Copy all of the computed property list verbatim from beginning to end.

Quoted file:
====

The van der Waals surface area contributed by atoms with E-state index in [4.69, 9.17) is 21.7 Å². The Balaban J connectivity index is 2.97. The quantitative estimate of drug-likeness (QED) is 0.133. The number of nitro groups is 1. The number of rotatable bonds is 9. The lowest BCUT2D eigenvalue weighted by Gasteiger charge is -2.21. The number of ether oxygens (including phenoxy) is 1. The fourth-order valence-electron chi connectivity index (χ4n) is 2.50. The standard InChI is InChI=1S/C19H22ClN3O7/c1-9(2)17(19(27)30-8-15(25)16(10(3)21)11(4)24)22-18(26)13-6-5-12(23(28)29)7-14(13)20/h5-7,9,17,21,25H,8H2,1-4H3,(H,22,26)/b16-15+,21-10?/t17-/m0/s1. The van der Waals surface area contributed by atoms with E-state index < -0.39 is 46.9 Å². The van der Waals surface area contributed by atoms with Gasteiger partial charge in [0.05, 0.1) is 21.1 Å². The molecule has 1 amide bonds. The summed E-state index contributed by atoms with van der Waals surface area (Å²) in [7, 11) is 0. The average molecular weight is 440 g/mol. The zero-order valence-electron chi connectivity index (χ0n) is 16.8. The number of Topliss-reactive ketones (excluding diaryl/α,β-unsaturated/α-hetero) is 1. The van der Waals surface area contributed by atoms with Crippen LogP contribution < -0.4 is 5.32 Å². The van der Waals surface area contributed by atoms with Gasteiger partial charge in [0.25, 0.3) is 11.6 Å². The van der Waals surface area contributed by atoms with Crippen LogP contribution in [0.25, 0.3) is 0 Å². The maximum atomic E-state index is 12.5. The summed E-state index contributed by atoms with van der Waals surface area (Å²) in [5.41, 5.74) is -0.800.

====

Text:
The van der Waals surface area contributed by atoms with E-state index in [4.69, 9.17) is 21.7 Å². The Balaban J connectivity index is 2.97. The quantitative estimate of drug-likeness (QED) is 0.133. The number of nitro groups is 1. The number of rotatable bonds is 9. The lowest BCUT2D eigenvalue weighted by Gasteiger charge is -2.21. The number of ether oxygens (including phenoxy) is 1. The fourth-order valence-electron chi connectivity index (χ4n) is 2.50. The standard InChI is InChI=1S/C19H22ClN3O7/c1-9(2)17(19(27)30-8-15(25)16(10(3)21)11(4)24)22-18(26)13-6-5-12(23(28)29)7-14(13)20/h5-7,9,17,21,25H,8H2,1-4H3,(H,22,26)/b16-15+,21-10?/t17-/m0/s1. The van der Waals surface area contributed by atoms with E-state index < -0.39 is 46.9 Å². The van der Waals surface area contributed by atoms with Gasteiger partial charge in [0.05, 0.1) is 21.1 Å². The molecule has 1 amide bonds. The summed E-state index contributed by atoms with van der Waals surface area (Å²) in [7, 11) is 0. The average molecular weight is 440 g/mol. The zero-order valence-electron chi connectivity index (χ0n) is 16.8. The number of Topliss-reactive ketones (excluding diaryl/α,β-unsaturated/α-hetero) is 1. The van der Waals surface area contributed by atoms with Crippen LogP contribution < -0.4 is 5.32 Å². The van der Waals surface area contributed by atoms with Gasteiger partial charge in [0.25, 0.3) is 11.6 Å². The van der Waals surface area contributed by atoms with Crippen LogP contribution in [0.25, 0.3) is 0 Å². The maximum atomic E-state index is 12.5. The summed E-state index contributed by atoms with van der Waals surface area (Å²) in [5.41, 5.74) is -0.800.